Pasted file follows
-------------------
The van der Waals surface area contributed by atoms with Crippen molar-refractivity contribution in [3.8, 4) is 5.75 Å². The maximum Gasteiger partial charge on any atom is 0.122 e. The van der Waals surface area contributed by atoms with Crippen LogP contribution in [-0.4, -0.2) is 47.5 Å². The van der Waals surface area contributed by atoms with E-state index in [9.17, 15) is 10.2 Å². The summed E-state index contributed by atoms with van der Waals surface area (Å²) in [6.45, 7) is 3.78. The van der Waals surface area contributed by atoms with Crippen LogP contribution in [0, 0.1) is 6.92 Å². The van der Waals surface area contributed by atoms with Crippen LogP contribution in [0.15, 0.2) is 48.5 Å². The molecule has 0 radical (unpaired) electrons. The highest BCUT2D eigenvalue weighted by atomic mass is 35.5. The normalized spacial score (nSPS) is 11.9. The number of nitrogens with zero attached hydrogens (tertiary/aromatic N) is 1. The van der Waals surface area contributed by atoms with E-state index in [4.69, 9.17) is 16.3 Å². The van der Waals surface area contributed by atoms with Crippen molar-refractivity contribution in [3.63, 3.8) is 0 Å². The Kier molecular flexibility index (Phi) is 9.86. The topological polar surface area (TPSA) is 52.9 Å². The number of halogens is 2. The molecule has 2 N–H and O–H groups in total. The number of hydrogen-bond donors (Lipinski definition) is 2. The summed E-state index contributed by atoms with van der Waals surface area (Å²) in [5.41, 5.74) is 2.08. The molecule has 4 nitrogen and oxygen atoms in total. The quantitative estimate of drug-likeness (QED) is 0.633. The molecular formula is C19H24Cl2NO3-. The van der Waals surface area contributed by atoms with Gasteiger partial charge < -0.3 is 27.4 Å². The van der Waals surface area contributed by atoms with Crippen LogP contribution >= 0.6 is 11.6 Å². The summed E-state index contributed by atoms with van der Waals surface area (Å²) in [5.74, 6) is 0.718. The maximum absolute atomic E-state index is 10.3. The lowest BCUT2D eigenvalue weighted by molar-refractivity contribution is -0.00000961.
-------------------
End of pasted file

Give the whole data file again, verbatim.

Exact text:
The van der Waals surface area contributed by atoms with Crippen molar-refractivity contribution in [3.8, 4) is 5.75 Å². The maximum Gasteiger partial charge on any atom is 0.122 e. The van der Waals surface area contributed by atoms with Crippen LogP contribution in [-0.4, -0.2) is 47.5 Å². The van der Waals surface area contributed by atoms with E-state index in [9.17, 15) is 10.2 Å². The summed E-state index contributed by atoms with van der Waals surface area (Å²) in [6.45, 7) is 3.78. The van der Waals surface area contributed by atoms with Crippen LogP contribution in [0, 0.1) is 6.92 Å². The van der Waals surface area contributed by atoms with Crippen LogP contribution in [0.15, 0.2) is 48.5 Å². The molecule has 0 radical (unpaired) electrons. The highest BCUT2D eigenvalue weighted by atomic mass is 35.5. The normalized spacial score (nSPS) is 11.9. The number of nitrogens with zero attached hydrogens (tertiary/aromatic N) is 1. The van der Waals surface area contributed by atoms with E-state index in [4.69, 9.17) is 16.3 Å². The van der Waals surface area contributed by atoms with Crippen molar-refractivity contribution in [3.63, 3.8) is 0 Å². The Kier molecular flexibility index (Phi) is 9.86. The topological polar surface area (TPSA) is 52.9 Å². The number of halogens is 2. The molecule has 2 N–H and O–H groups in total. The number of hydrogen-bond donors (Lipinski definition) is 2. The summed E-state index contributed by atoms with van der Waals surface area (Å²) in [5.41, 5.74) is 2.08. The molecule has 4 nitrogen and oxygen atoms in total. The quantitative estimate of drug-likeness (QED) is 0.633. The molecular formula is C19H24Cl2NO3-. The van der Waals surface area contributed by atoms with Gasteiger partial charge < -0.3 is 27.4 Å². The van der Waals surface area contributed by atoms with Crippen LogP contribution >= 0.6 is 11.6 Å². The summed E-state index contributed by atoms with van der Waals surface area (Å²) in [5.74, 6) is 0.718. The maximum absolute atomic E-state index is 10.3. The lowest BCUT2D eigenvalue weighted by molar-refractivity contribution is -0.00000961.